Fred Guy

From Wikipedia, the free encyclopedia
Jump to: navigation, search
Fred Guy
FredGuyLOC.jpg
New York, New York, ca. November 1946
Background information
Born (1897-05-23)May 23, 1897
Burkesville, Georgia, U.S.
Died December 22, 1971(1971-12-22) (aged 74)
Genres Orchestral jazz, swing, big band
Instruments Guitar, banjo

Fred Guy (May 23, 1897, Burkesville, Georgia - Dec. 22, 1971) was an American jazz banjo player and guitarist.

Guy was raised in New York City. He played guitar and banjo with Joseph C. Smith's Orchestra, and in 1925 he joined Duke Ellington's Washingtonians, replacing Elmer Snowden. Guy played with Ellington for 24 years, including his years at the Cotton Club.

Early on he played only banjo but in the 1930s started playing more and more guitar with the band as the rhythm section in jazz changed rapidly. He played a Gibson banjo and an L5 or L7 Gibson guitar.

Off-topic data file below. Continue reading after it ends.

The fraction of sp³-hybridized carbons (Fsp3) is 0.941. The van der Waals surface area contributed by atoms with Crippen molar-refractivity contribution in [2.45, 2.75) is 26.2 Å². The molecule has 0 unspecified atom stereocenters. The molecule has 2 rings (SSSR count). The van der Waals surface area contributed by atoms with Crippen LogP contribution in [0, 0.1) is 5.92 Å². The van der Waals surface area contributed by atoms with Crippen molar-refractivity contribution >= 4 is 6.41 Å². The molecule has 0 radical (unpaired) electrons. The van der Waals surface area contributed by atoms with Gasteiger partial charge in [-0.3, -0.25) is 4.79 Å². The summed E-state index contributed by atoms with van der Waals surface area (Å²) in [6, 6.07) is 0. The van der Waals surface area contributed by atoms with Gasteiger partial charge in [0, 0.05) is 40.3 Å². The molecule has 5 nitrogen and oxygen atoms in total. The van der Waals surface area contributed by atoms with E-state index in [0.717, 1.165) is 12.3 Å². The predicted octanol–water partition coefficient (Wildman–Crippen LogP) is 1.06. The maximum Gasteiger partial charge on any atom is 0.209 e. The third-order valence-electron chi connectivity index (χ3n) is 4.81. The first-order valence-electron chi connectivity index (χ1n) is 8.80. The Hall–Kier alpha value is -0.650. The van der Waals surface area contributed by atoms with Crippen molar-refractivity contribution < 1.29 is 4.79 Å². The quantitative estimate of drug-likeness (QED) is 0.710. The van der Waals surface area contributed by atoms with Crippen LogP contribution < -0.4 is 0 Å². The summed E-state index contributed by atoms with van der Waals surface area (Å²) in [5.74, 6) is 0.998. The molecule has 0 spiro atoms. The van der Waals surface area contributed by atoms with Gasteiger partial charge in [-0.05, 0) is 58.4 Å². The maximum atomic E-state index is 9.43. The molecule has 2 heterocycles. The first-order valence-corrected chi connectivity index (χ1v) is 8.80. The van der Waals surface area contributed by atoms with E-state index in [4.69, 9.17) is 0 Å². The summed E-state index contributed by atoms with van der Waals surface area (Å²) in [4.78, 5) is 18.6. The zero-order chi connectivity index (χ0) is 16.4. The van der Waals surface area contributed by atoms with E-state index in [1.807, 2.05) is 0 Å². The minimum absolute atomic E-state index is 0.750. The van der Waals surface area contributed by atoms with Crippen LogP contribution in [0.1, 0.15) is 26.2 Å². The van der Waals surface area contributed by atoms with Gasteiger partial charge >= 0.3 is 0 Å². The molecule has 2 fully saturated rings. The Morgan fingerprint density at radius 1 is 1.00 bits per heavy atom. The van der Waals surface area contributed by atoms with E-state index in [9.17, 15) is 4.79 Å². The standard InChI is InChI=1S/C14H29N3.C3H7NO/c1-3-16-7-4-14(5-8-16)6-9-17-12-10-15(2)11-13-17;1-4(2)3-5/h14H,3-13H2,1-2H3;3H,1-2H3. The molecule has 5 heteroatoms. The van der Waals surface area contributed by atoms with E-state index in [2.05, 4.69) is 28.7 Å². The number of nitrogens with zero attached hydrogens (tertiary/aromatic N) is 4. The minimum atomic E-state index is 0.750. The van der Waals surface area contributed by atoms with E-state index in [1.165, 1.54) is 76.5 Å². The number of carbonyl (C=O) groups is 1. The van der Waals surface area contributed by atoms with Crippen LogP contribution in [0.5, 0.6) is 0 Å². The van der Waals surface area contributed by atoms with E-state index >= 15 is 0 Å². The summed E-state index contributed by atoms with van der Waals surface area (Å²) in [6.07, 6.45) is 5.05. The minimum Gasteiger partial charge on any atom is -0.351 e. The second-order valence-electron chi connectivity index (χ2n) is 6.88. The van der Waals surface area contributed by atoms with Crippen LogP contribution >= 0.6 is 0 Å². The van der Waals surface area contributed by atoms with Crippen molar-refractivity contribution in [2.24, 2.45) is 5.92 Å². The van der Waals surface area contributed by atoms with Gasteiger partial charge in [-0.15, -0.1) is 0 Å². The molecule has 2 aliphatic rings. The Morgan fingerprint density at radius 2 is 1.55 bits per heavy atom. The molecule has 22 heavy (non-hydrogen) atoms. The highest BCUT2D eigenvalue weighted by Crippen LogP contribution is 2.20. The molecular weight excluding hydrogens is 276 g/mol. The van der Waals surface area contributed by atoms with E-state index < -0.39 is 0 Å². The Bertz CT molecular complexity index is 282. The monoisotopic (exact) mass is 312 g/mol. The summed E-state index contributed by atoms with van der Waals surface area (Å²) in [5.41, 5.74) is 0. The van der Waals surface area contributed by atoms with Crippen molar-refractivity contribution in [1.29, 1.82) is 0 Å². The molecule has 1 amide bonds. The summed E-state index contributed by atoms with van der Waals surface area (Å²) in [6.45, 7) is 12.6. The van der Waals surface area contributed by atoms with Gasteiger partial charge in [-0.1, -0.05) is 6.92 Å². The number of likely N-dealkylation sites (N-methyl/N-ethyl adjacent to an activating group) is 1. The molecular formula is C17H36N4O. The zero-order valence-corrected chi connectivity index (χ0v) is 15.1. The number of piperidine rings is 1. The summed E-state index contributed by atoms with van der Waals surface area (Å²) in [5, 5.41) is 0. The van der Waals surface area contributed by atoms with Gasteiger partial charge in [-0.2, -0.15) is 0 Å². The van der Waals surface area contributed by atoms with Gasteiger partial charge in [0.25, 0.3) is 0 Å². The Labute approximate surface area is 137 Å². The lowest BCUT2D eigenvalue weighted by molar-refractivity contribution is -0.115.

On Ellington's "East St. Louis Toodle-oo" he plays a moving line with chords using inversions and on "Black and Tan Fantasy" he plays backwards fan strokes which are difficult to hear on the recording. He did not solo, and his guitar work is often difficult to hear on record. After he left Ellington's band in 1949, he was not replaced.

He went on to manage a ballroom in Chicago. He appeared in the 1929 film Black and Tan with the Duke Ellington Orchestra.

References[edit]